LIMA — Giving a national retail chain a good deal on land is paying off in surprising ways for the city.A new Dollar General store set to open next month on South Main Street is an example of using city resources to bring development to town and keeping a say in design, said Community Development Director Amy Odum.City Council approved in August selling the two city-owned parcels at 685-691 S. Main St. for $25,000. At the time, the city could not reveal the name of the retailer until a contract was signed. A third-party company represented Dollar General in the deal.“By offering the land at a favorable price, this allowed us the opportunity to ask for other amenities,” Odum said. Those amenities include an investment of close to $20,000 more than they typically spend on a new store. The South Main Street location will have brick facade and fencing that blends with surrounding streetscape, Odum said.“They partered with Kibby Corners Development Corp. on the design so it will make it more consistent with the neighborhood design,” Odum said.The property had been in the city's Land Acquisition and Neighborhood Development Bank since 2006. The city created the bank in 2000 to take tax-delinquent and nonproductive property and return it to tax-generating status.The city demolished buildings on the property and a former movie theater across the street at 702 S. Main St. in September and October 2004. At the time, the 685 S. Main St. property had 19 complaints containing 27 violations from 1993 to 2004 and $8,900 in fines. Because of asbestos removal and the size of the commercial building, the demolition price tag was $80,000.Odum said the Dollar General deal serves as an example of the Land Bank's possibilities.“I hope it provides a model for other businesses that might be interested in the Land Bank program,” Odum said. Goodlettsville, Tenn.-based Dollar General Corp. is the nation's largest “small-box” discount retailer, with 10,000 stores in 40 states. The company operates seven stores in the region, including Lima, Elida, Delphos and Cridersville.Kibby Corners Development Corp. board Chairman Mike Blass applauded the development, saying it's the sort of thing that will revive the neighborhood.“It's a good fit. It will help enhance the neighborhood aesthetically and it's something the residents will take advantage of,” Blass said.That corner and the high traffic intersection lend themselves to a retail business, Blass said. Kibby Corners Development Corp. is working with the city on a zoning plan for the area and Blass said he is pleased that the store fits with that proposed plan.“It's an appropriate use of the space, which is a concern of ours,” Blass said.Last year Kibby Corners Development Corp. sent Lima City Council a letter letting the council know it was beginning work on the plan. That plan will be in the council's hands for a vote by the middle of summer, Blass said.The zoning overlay, which would cover Lima's South Main Street corridor, would be a plan for organizing the zoning along the street in a way that cuts down on conflicting land usage and encourages development.Kibby Corners Development Corp. is not assisting financially with the Dollar General project, but it does have limited funding available for facade improvement on existing buildings. The last project it helped with was an improvement for South Main Street business Bella Notta's Pizza in 2010.You can comment on this story at www.limaohio.com.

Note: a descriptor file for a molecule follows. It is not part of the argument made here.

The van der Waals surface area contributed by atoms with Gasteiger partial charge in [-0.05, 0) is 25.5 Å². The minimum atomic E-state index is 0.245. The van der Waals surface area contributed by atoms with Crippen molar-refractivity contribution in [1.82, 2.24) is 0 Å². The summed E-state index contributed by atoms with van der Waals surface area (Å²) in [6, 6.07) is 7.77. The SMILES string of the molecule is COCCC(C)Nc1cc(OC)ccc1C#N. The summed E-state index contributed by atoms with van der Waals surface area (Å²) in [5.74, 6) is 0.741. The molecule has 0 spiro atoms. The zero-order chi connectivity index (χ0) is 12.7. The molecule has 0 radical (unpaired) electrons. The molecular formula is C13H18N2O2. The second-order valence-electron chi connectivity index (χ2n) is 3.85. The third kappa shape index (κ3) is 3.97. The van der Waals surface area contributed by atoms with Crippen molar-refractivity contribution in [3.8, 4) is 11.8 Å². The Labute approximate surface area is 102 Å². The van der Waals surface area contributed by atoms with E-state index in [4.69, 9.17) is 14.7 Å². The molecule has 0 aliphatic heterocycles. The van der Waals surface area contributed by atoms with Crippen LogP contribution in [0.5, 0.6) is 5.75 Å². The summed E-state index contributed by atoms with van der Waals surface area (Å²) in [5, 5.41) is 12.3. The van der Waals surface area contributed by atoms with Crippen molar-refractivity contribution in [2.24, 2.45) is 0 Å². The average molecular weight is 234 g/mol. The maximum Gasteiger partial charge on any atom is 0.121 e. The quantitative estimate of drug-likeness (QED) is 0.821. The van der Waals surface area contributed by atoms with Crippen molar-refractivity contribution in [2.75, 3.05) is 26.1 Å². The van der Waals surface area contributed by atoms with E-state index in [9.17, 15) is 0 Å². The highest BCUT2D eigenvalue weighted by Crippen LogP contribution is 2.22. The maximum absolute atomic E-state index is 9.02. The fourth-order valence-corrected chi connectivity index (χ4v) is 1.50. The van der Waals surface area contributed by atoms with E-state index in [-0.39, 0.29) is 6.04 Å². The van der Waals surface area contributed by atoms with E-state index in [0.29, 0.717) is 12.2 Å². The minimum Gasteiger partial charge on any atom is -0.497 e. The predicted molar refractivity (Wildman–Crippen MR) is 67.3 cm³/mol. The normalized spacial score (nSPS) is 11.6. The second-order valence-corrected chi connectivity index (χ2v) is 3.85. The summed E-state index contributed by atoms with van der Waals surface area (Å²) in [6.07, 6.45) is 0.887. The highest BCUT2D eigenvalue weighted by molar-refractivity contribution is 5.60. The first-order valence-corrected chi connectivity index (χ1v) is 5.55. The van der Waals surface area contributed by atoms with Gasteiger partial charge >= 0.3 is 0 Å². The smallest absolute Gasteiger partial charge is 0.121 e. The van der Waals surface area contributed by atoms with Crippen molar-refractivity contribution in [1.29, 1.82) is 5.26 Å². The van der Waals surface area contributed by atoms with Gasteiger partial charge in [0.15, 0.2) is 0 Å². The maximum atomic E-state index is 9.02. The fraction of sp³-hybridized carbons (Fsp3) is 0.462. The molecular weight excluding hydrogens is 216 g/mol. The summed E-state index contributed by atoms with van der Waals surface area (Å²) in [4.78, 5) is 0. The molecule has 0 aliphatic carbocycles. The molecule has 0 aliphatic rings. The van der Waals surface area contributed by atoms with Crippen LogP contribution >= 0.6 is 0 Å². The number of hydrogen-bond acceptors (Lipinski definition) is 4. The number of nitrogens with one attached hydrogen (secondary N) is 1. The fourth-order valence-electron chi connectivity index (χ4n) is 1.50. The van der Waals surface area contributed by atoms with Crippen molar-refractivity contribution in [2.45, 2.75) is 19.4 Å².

Tara Cutlip, 21 and pregnant with her second child, was shot and killed Saturday in her Bahama Drive home. Loved ones gather in front of Tara's home to remember her and speak out against domestic violence.